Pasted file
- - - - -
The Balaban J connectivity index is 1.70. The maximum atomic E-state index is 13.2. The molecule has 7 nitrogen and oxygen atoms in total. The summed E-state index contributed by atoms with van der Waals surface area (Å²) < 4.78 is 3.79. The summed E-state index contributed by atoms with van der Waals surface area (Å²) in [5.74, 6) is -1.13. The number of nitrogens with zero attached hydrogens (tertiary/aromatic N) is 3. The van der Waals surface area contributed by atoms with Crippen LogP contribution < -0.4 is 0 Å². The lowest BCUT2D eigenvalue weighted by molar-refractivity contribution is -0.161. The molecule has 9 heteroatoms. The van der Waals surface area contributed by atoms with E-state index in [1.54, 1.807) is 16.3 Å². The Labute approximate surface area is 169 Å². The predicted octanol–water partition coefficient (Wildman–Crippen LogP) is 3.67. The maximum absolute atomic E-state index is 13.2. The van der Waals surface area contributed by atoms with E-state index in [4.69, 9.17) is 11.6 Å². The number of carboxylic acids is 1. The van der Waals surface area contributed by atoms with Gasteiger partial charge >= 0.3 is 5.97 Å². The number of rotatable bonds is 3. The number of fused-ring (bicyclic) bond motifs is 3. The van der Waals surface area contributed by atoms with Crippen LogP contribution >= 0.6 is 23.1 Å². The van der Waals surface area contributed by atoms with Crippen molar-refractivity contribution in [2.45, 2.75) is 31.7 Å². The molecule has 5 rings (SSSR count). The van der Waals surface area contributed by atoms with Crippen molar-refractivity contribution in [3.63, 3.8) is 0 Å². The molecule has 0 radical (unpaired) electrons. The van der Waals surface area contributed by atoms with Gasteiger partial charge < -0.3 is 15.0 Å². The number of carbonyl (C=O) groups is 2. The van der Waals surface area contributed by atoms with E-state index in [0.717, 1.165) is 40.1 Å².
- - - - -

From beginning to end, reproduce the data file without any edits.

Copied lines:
The Balaban J connectivity index is 1.70. The maximum atomic E-state index is 13.2. The molecule has 7 nitrogen and oxygen atoms in total. The summed E-state index contributed by atoms with van der Waals surface area (Å²) < 4.78 is 3.79. The summed E-state index contributed by atoms with van der Waals surface area (Å²) in [5.74, 6) is -1.13. The number of nitrogens with zero attached hydrogens (tertiary/aromatic N) is 3. The van der Waals surface area contributed by atoms with Crippen LogP contribution < -0.4 is 0 Å². The lowest BCUT2D eigenvalue weighted by molar-refractivity contribution is -0.161. The molecule has 9 heteroatoms. The van der Waals surface area contributed by atoms with E-state index in [1.54, 1.807) is 16.3 Å². The Labute approximate surface area is 169 Å². The predicted octanol–water partition coefficient (Wildman–Crippen LogP) is 3.67. The maximum absolute atomic E-state index is 13.2. The van der Waals surface area contributed by atoms with E-state index in [4.69, 9.17) is 11.6 Å². The number of carboxylic acids is 1. The van der Waals surface area contributed by atoms with Gasteiger partial charge >= 0.3 is 5.97 Å². The number of rotatable bonds is 3. The number of fused-ring (bicyclic) bond motifs is 3. The van der Waals surface area contributed by atoms with Crippen LogP contribution >= 0.6 is 23.1 Å². The van der Waals surface area contributed by atoms with Crippen molar-refractivity contribution in [2.45, 2.75) is 31.7 Å². The molecule has 5 rings (SSSR count). The van der Waals surface area contributed by atoms with Crippen molar-refractivity contribution in [3.63, 3.8) is 0 Å². The molecule has 0 radical (unpaired) electrons. The van der Waals surface area contributed by atoms with Gasteiger partial charge < -0.3 is 15.0 Å². The number of carbonyl (C=O) groups is 2. The van der Waals surface area contributed by atoms with E-state index in [0.717, 1.165) is 40.1 Å².